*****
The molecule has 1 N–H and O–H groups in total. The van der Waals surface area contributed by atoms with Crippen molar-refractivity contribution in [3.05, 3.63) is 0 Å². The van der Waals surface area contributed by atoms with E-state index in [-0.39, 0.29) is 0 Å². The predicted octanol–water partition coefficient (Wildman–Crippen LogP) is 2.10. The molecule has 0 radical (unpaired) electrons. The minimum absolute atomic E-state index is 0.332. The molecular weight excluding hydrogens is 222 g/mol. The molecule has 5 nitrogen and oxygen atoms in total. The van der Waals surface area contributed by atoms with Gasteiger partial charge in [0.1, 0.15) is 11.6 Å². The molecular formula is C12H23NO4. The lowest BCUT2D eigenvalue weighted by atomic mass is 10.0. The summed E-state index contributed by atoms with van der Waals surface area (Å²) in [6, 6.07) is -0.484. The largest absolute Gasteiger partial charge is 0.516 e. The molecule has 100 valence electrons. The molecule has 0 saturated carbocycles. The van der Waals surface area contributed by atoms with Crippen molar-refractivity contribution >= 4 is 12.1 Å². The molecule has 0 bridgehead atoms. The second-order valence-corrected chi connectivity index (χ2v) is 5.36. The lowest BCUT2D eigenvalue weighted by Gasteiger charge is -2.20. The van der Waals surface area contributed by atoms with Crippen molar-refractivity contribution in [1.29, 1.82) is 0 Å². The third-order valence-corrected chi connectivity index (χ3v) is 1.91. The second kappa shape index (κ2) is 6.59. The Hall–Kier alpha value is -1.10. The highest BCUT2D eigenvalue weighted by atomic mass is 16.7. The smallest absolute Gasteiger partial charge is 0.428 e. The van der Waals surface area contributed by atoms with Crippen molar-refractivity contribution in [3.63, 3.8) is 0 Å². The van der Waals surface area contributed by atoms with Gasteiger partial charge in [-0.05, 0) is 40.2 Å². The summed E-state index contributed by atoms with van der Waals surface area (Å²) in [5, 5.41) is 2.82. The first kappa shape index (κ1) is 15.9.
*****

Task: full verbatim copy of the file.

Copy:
The molecule has 1 N–H and O–H groups in total. The van der Waals surface area contributed by atoms with Crippen molar-refractivity contribution in [3.05, 3.63) is 0 Å². The van der Waals surface area contributed by atoms with E-state index in [-0.39, 0.29) is 0 Å². The predicted octanol–water partition coefficient (Wildman–Crippen LogP) is 2.10. The molecule has 0 radical (unpaired) electrons. The minimum absolute atomic E-state index is 0.332. The molecular weight excluding hydrogens is 222 g/mol. The molecule has 5 nitrogen and oxygen atoms in total. The van der Waals surface area contributed by atoms with Gasteiger partial charge in [0.1, 0.15) is 11.6 Å². The molecular formula is C12H23NO4. The lowest BCUT2D eigenvalue weighted by atomic mass is 10.0. The summed E-state index contributed by atoms with van der Waals surface area (Å²) in [6, 6.07) is -0.484. The largest absolute Gasteiger partial charge is 0.516 e. The molecule has 100 valence electrons. The molecule has 0 saturated carbocycles. The van der Waals surface area contributed by atoms with Crippen molar-refractivity contribution >= 4 is 12.1 Å². The molecule has 0 bridgehead atoms. The second-order valence-corrected chi connectivity index (χ2v) is 5.36. The lowest BCUT2D eigenvalue weighted by Gasteiger charge is -2.20. The van der Waals surface area contributed by atoms with Crippen molar-refractivity contribution in [1.29, 1.82) is 0 Å². The third-order valence-corrected chi connectivity index (χ3v) is 1.91. The second kappa shape index (κ2) is 6.59. The Hall–Kier alpha value is -1.10. The highest BCUT2D eigenvalue weighted by atomic mass is 16.7. The smallest absolute Gasteiger partial charge is 0.428 e. The van der Waals surface area contributed by atoms with Crippen molar-refractivity contribution in [3.63, 3.8) is 0 Å². The van der Waals surface area contributed by atoms with Gasteiger partial charge in [-0.05, 0) is 40.2 Å². The summed E-state index contributed by atoms with van der Waals surface area (Å²) in [5, 5.41) is 2.82. The first kappa shape index (κ1) is 15.9.